On Wed, 13 Jul 2005 19:37:20 GMT, Big Bill <firstname.lastname@example.org> wrote:
> On Wed, 13 Jul 2005 15:37:59 GMT, Ignoramus27036
>>On Wed, 13 Jul 2005 15:36:10 GMT, Big Bill <email@example.com> wrote:
>>> Roy, what good does it do you that more and more people subscribe to
>>> your site? I'm looking for specifics here (pretty please) as I think
>>> there are distinctions which mean that RSS is simply inappopriate for
>>> a lot of people who are over-enthusiastically embracing it - paying
>>> for being told how to use it, too.
>>My main goal of having RSS on algebra.com is that
>>1) free registered tutors would be subscribed to the feed of unsolved
>>problems, and therefore will be able to pick more problems and solve
>>them sooner. Solving problems on my site is addictive.
> To a degree then you have an interactive site.
I would say so:)
Almost everything is interactive, there are interactive solvers, math
cartoons, CMS for problems/solutions, CMS for lessons and solvers etc.
>>2) students would be subscribed to the feed of solved problems,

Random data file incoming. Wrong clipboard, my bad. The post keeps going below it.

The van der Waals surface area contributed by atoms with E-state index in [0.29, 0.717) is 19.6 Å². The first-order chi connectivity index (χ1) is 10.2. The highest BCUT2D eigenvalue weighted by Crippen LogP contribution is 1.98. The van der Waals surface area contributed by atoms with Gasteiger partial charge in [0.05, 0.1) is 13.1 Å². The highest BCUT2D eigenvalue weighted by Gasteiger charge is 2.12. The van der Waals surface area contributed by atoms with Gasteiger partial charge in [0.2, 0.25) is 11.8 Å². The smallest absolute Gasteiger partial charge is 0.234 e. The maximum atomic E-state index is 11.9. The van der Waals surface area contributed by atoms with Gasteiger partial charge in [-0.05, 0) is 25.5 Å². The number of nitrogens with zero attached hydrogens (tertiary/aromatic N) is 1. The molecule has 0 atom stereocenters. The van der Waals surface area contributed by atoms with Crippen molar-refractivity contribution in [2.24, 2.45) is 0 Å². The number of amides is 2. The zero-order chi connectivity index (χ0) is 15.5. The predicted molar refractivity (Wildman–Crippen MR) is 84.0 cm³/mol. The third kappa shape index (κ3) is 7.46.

>>perhaps they will learn something from solved problems.
> Yeah, I can see that.
>>3) Regular users would be apprised of my changes in a regular fashion.
> Which assumes that you make regular changes, as a lot don't.
I agree. I will try to keep making changes.
>>These are not typical "opinion blog" or "tips and tricks" RSS feeds,
>>they are basically feeds of user content submissions.
>>Does it make any logical sense?
> Yes, the way you do it, absolutely. I started doing an seo feed about
> my site, what I did today kind of thing, but it takes up way too much
> time so I abandoned it.
Understood. Here, the source of feed, really, is contributions by
> I do a sporadic funny RSS/blog and I'm starting to do a thoughts-type
> RSS but haven't got round to it. I've been doing this to familiarise
> myself with the technology more than anything. It's quite fun though.
> But I read all these articles where sales peope bang on about RSS
> feeds is your passport to success in the engines, funny enough like
> blogs used to be and Goog's XML feed is becoming, hah-hah, and I just
> see people being bamboozled. Just what the seo industry needs, really.
Bamboozling has been a feature of computer advice industry for a long
time, I agree.